Into the Woods: Big Sur, CA
As you may know by now, I grew up in the woods. My parents lived (still do) on an old farm in Stanly County, North Carolina. We had fields that were once leased out to professional farmers, but when we moved to the property in late 1985, my dad decided to get some sheep to eat the grass, and that was that. Our house was tucked in the edge of the forest, and trees stretched out behind it for acres. I knew it well, well enough I could find my way out in the dark without any sort of anxiety at all. Rather it felt more like walking through a big bedroom. The woods is home and such a part of me that trees and forest featured prominently in The Kyla, even without me giving the setting a whole lot of thought. It just happened.
So when Mike told me that there were big trees on Hwy 1, it was a stop that I really wanted to make when we were in California last month. Big Sur is a region that, like the rest of Hwy 1, includes beautiful coasts and mountains. It also contains several state parks where you can walk through vast groves of redwood trees. Mike and I hiked the Pfeiffer Falls/Valley View trails (Check out this site for more information about hiking in Big Sur).
After arrival, we parked and walked back toward the visitor’s center. At first, it was hard to see the trees for the forest, if you will. The thick canopy cast dense shadows, and while there was no underbrush like there is in our young NC forests, it simply looked like woods, woods that were not tangled. We rounded a bend, and I finally saw one. It’s hard to describe what it is like to first lay eyes on the largest, let alone oldest, living being you have ever seen. It towered above me, branches stretching into the evening sky. We approached, and my fingers brushed its convoluted bark. Standing so near, touching something so old, I somehow felt the need to whisper. I wanted to stay, but Mike kept me moving, saying it was only one and the bigger, older ones were still waiting.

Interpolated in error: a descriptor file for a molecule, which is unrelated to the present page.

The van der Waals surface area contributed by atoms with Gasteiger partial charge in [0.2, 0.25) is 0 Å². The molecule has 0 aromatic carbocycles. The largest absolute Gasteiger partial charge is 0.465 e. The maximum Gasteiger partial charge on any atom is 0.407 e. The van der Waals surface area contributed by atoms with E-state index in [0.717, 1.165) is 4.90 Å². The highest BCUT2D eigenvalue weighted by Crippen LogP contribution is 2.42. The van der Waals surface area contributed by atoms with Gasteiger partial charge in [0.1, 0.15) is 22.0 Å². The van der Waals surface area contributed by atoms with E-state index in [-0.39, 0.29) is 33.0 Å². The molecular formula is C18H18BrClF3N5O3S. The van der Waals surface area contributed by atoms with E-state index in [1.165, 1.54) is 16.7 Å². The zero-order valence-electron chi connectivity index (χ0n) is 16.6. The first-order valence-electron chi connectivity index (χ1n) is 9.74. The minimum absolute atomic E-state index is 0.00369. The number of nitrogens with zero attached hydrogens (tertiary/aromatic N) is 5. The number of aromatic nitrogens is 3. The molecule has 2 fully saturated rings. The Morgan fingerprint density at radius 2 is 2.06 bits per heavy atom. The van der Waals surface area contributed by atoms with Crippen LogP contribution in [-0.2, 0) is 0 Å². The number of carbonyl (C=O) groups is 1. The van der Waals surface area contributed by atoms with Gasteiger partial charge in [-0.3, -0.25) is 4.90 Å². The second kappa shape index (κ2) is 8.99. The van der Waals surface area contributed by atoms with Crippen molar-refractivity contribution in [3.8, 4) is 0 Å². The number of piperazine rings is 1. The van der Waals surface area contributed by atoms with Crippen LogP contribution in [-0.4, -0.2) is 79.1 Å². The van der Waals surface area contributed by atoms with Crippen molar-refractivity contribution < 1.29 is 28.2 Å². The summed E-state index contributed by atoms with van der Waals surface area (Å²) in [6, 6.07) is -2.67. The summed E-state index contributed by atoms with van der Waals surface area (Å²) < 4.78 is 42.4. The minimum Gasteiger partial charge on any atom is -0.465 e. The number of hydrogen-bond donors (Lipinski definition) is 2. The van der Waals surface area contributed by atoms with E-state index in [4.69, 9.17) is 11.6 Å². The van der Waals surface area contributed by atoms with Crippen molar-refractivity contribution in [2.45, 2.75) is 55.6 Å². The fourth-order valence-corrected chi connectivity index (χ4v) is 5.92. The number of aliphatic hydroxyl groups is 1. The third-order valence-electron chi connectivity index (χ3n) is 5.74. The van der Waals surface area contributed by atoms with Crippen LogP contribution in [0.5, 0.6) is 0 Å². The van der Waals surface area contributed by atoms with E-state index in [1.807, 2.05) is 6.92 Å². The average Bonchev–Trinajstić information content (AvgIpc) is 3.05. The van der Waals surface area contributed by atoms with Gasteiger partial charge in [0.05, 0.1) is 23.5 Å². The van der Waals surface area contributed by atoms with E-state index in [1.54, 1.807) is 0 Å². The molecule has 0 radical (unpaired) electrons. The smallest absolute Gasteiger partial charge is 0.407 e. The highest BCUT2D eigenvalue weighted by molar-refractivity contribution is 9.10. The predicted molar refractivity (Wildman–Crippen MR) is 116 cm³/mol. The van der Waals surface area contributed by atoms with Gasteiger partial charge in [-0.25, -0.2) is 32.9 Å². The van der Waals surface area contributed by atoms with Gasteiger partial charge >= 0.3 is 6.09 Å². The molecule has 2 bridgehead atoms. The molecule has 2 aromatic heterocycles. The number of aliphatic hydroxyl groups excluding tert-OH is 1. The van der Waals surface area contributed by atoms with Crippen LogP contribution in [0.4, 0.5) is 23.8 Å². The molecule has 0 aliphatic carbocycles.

As amazing as the first tree was, the grove was spectacular. We tiptoed amongst them. Looking up, green branches crisscrossed the sky. I turned. Everywhere the same, the giants stood watch, both guarding and being the forest. We kept moving. One of the trees had been struck by lightening. It still stood and grew, but part of the truck was hollowed out. We stepped inside and marveled.
After more trekking than we should have done (by taking some short cuts that turned into long cuts), we came to Pfeiffer Falls as the sun sank low. Cool and relaxing with water cascading, it was just us and the trees – silent, strong, and ancient.
Before we left, we searched for and found the oldest, largest tree in the park. It was in another location, and we drove down since the way was a legit road. Believe it or not, initially, we drove right past it, mistaking it for a grove rather than a tree.
So large and so old, its lower branches, their diameter that of normal trees, drooped to the ground. And so the sun set, silhouetting the tree against the sky before we pulled away and continued on to Monterrey.
So if given the opportunity, visit Big Sur. The ancients await you.